You’re expecting a four-year course to produce graduates with the equivalent of ten years work experience and years more of academic study. It’s unreasonable and uninformed to expect that. We produce graduates with the most flexible and wide-ranging skillset we can in order to give the best foundation to build on that we can. But we cannot teach everything. And that’s not a CS/CEng failing – you talk about Civil Engineering as though it was a single job, but it’s an area of industry with hundreds of subcategories and thousands upon thousands of roles; no Civil Engineering graduate has ever been ready to take on all of those roles, and none ever should, it would be a colossal waste of their time to learn how to do ten thousand things when they’ll only ever going to do a handful. So instead, Civil Engineering teaches the fundamentals well and the graduates, with the help of CPD programs, learn more specific skillsets as they go.

    This does raise one interesting question though. In Civil Engineering, the Chartered Engineer title (and its equivalents, European Engineer in the EU and Professional Engineer in the US and others elsewhere) are the end product of CPD programs which include courses and mentoring, all of which are actively supported by the companies in this field. Companies budget for training, they actually strive to be recognised as CPD-qualified by the engineering associations and train people to act as mentors within the company, they very actively promote CPD development not just as an optional extra or a reward for their employees, but as a mandatory, socially expected activity for those employees. A civil engineer who isn’t working towards his Chartered Engineer title raises eyebrows.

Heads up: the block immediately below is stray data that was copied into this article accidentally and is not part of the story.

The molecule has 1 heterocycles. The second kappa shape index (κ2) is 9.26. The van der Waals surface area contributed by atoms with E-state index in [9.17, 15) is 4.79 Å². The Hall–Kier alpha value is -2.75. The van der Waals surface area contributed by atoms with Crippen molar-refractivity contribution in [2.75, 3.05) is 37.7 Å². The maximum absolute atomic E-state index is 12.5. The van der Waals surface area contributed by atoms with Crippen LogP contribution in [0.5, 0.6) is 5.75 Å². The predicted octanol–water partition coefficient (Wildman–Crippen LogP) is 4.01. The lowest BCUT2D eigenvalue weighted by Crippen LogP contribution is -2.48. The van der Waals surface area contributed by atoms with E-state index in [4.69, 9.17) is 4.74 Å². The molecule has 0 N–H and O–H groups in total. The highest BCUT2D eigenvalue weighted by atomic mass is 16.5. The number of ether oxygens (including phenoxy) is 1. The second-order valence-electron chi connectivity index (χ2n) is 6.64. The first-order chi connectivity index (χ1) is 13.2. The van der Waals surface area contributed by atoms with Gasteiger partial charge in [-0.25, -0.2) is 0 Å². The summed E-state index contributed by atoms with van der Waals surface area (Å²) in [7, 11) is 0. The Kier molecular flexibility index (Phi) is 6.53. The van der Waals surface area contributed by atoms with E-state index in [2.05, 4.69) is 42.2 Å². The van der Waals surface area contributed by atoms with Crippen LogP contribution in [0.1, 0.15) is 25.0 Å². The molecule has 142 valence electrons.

So where’s the equivalent level of industry support and pressure in the CS realm? As far as I can see (and have seen) in Ireland, there’s next to no recognition of the C.Eng title – and that ties into the ethos we see expressed time and again by practitioners who argue that no formal training is required in order to be a “good developer”. Technically speaking, you probably could find one or two people out of a few hundred million who could build a bridge without formal training as well, but would you cross bridges built by the other few hundred million untrained bridgebuilders?
    And within the companies in the industry in Ireland that I’ve come across — and I’ve yet to encounter anyone who’s worked somewhere with a truly different ethos (as opposed to corporate lip service) — training and CPD is something you might reward the best employees with by giving them an extra day’s holidays to go to a training course, and mentoring consists of micromanagement and little else.

    All the workload that in Civil Engineering is spread between universities and industry, in Software/Computer Engineering, employers seem to believe needs to be taken on solely by the universities. Which simply will not work.

    Now how we fix *that* is a question I’d like to see answered…